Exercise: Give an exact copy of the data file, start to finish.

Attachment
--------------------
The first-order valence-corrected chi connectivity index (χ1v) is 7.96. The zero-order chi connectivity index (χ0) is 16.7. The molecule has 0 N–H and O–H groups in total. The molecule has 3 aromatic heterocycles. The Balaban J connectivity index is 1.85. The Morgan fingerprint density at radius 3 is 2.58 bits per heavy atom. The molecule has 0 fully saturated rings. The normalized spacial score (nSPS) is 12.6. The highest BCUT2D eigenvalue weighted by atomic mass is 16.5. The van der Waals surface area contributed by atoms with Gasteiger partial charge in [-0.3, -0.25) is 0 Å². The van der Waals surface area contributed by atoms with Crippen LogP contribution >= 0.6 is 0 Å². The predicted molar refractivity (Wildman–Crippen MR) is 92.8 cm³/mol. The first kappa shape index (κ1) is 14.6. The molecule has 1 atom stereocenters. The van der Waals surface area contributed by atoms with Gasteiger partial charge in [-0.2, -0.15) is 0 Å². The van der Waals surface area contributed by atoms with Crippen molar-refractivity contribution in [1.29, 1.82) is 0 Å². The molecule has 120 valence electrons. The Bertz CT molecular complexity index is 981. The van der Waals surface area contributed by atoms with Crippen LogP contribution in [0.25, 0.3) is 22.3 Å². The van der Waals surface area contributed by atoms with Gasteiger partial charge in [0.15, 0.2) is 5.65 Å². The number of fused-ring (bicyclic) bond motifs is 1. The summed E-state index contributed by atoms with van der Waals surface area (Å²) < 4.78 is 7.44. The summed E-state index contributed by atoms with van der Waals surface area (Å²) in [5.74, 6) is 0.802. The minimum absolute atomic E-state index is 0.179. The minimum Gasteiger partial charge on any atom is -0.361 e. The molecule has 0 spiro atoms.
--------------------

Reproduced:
The first-order valence-corrected chi connectivity index (χ1v) is 7.96. The zero-order chi connectivity index (χ0) is 16.7. The molecule has 0 N–H and O–H groups in total. The molecule has 3 aromatic heterocycles. The Balaban J connectivity index is 1.85. The Morgan fingerprint density at radius 3 is 2.58 bits per heavy atom. The molecule has 0 fully saturated rings. The normalized spacial score (nSPS) is 12.6. The highest BCUT2D eigenvalue weighted by atomic mass is 16.5. The van der Waals surface area contributed by atoms with Gasteiger partial charge in [-0.3, -0.25) is 0 Å². The van der Waals surface area contributed by atoms with Crippen LogP contribution >= 0.6 is 0 Å². The predicted molar refractivity (Wildman–Crippen MR) is 92.8 cm³/mol. The first kappa shape index (κ1) is 14.6. The molecule has 1 atom stereocenters. The van der Waals surface area contributed by atoms with Gasteiger partial charge in [-0.2, -0.15) is 0 Å². The van der Waals surface area contributed by atoms with Crippen molar-refractivity contribution in [1.29, 1.82) is 0 Å². The molecule has 120 valence electrons. The Bertz CT molecular complexity index is 981. The van der Waals surface area contributed by atoms with Crippen LogP contribution in [0.25, 0.3) is 22.3 Å². The van der Waals surface area contributed by atoms with Gasteiger partial charge in [0.15, 0.2) is 5.65 Å². The number of fused-ring (bicyclic) bond motifs is 1. The summed E-state index contributed by atoms with van der Waals surface area (Å²) < 4.78 is 7.44. The summed E-state index contributed by atoms with van der Waals surface area (Å²) in [5.74, 6) is 0.802. The minimum absolute atomic E-state index is 0.179. The minimum Gasteiger partial charge on any atom is -0.361 e. The molecule has 0 spiro atoms.